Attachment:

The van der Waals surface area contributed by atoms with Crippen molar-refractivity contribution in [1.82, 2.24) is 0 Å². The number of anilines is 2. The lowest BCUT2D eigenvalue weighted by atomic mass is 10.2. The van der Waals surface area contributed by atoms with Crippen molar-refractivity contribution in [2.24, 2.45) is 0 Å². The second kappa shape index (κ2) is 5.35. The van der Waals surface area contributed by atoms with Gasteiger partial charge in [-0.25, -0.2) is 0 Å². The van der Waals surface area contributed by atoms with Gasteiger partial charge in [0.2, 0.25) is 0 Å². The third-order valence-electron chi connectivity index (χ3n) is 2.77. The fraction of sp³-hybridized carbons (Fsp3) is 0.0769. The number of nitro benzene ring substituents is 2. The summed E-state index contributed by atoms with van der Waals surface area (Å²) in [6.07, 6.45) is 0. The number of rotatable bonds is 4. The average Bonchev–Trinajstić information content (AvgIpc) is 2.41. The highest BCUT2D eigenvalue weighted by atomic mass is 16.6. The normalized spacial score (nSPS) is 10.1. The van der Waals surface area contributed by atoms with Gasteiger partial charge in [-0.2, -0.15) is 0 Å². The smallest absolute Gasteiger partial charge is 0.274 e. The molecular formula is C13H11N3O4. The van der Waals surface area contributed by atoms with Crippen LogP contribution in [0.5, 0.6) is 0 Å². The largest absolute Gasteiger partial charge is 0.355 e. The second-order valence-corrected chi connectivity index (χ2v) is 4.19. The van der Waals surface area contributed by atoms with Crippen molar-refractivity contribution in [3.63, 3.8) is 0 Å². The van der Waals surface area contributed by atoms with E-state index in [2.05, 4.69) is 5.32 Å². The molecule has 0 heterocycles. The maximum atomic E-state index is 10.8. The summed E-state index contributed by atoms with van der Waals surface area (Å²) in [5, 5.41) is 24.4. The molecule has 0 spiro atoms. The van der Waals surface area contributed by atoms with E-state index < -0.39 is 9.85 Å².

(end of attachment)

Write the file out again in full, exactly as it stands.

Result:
The van der Waals surface area contributed by atoms with Crippen molar-refractivity contribution in [1.82, 2.24) is 0 Å². The number of anilines is 2. The lowest BCUT2D eigenvalue weighted by atomic mass is 10.2. The van der Waals surface area contributed by atoms with Crippen molar-refractivity contribution in [2.24, 2.45) is 0 Å². The second kappa shape index (κ2) is 5.35. The van der Waals surface area contributed by atoms with Gasteiger partial charge in [-0.25, -0.2) is 0 Å². The van der Waals surface area contributed by atoms with Gasteiger partial charge in [0.2, 0.25) is 0 Å². The third-order valence-electron chi connectivity index (χ3n) is 2.77. The fraction of sp³-hybridized carbons (Fsp3) is 0.0769. The number of nitro benzene ring substituents is 2. The summed E-state index contributed by atoms with van der Waals surface area (Å²) in [6.07, 6.45) is 0. The number of rotatable bonds is 4. The average Bonchev–Trinajstić information content (AvgIpc) is 2.41. The highest BCUT2D eigenvalue weighted by atomic mass is 16.6. The normalized spacial score (nSPS) is 10.1. The van der Waals surface area contributed by atoms with Gasteiger partial charge in [-0.2, -0.15) is 0 Å². The smallest absolute Gasteiger partial charge is 0.274 e. The molecular formula is C13H11N3O4. The van der Waals surface area contributed by atoms with Crippen LogP contribution in [0.5, 0.6) is 0 Å². The largest absolute Gasteiger partial charge is 0.355 e. The second-order valence-corrected chi connectivity index (χ2v) is 4.19. The van der Waals surface area contributed by atoms with Crippen molar-refractivity contribution in [3.63, 3.8) is 0 Å². The van der Waals surface area contributed by atoms with E-state index in [2.05, 4.69) is 5.32 Å². The molecule has 0 heterocycles. The maximum atomic E-state index is 10.8. The summed E-state index contributed by atoms with van der Waals surface area (Å²) in [5, 5.41) is 24.4. The molecule has 0 spiro atoms. The van der Waals surface area contributed by atoms with E-state index < -0.39 is 9.85 Å².